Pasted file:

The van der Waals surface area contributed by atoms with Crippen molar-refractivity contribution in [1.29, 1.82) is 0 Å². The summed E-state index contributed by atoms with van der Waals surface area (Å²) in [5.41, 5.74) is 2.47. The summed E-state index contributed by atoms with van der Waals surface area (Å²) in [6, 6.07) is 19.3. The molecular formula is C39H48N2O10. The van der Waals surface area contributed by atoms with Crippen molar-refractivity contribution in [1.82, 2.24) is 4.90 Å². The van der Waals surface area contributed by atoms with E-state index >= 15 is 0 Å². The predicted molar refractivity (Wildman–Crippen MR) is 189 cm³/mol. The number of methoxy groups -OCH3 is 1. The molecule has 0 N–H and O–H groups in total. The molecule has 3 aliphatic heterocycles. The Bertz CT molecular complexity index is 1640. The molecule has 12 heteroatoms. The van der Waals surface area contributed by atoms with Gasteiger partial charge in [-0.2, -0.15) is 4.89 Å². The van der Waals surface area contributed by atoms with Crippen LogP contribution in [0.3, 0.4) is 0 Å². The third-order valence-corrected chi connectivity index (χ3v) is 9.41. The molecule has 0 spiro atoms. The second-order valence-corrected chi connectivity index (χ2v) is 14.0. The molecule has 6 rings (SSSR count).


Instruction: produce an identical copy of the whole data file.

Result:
The van der Waals surface area contributed by atoms with Crippen molar-refractivity contribution in [1.29, 1.82) is 0 Å². The summed E-state index contributed by atoms with van der Waals surface area (Å²) in [5.41, 5.74) is 2.47. The summed E-state index contributed by atoms with van der Waals surface area (Å²) in [6, 6.07) is 19.3. The molecular formula is C39H48N2O10. The van der Waals surface area contributed by atoms with Crippen molar-refractivity contribution in [1.82, 2.24) is 4.90 Å². The van der Waals surface area contributed by atoms with E-state index >= 15 is 0 Å². The predicted molar refractivity (Wildman–Crippen MR) is 189 cm³/mol. The number of methoxy groups -OCH3 is 1. The molecule has 0 N–H and O–H groups in total. The molecule has 3 aliphatic heterocycles. The Bertz CT molecular complexity index is 1640. The molecule has 12 heteroatoms. The van der Waals surface area contributed by atoms with Gasteiger partial charge in [-0.2, -0.15) is 4.89 Å². The van der Waals surface area contributed by atoms with Crippen LogP contribution in [0.3, 0.4) is 0 Å². The third-order valence-corrected chi connectivity index (χ3v) is 9.41. The molecule has 0 spiro atoms. The second-order valence-corrected chi connectivity index (χ2v) is 14.0. The molecule has 6 rings (SSSR count).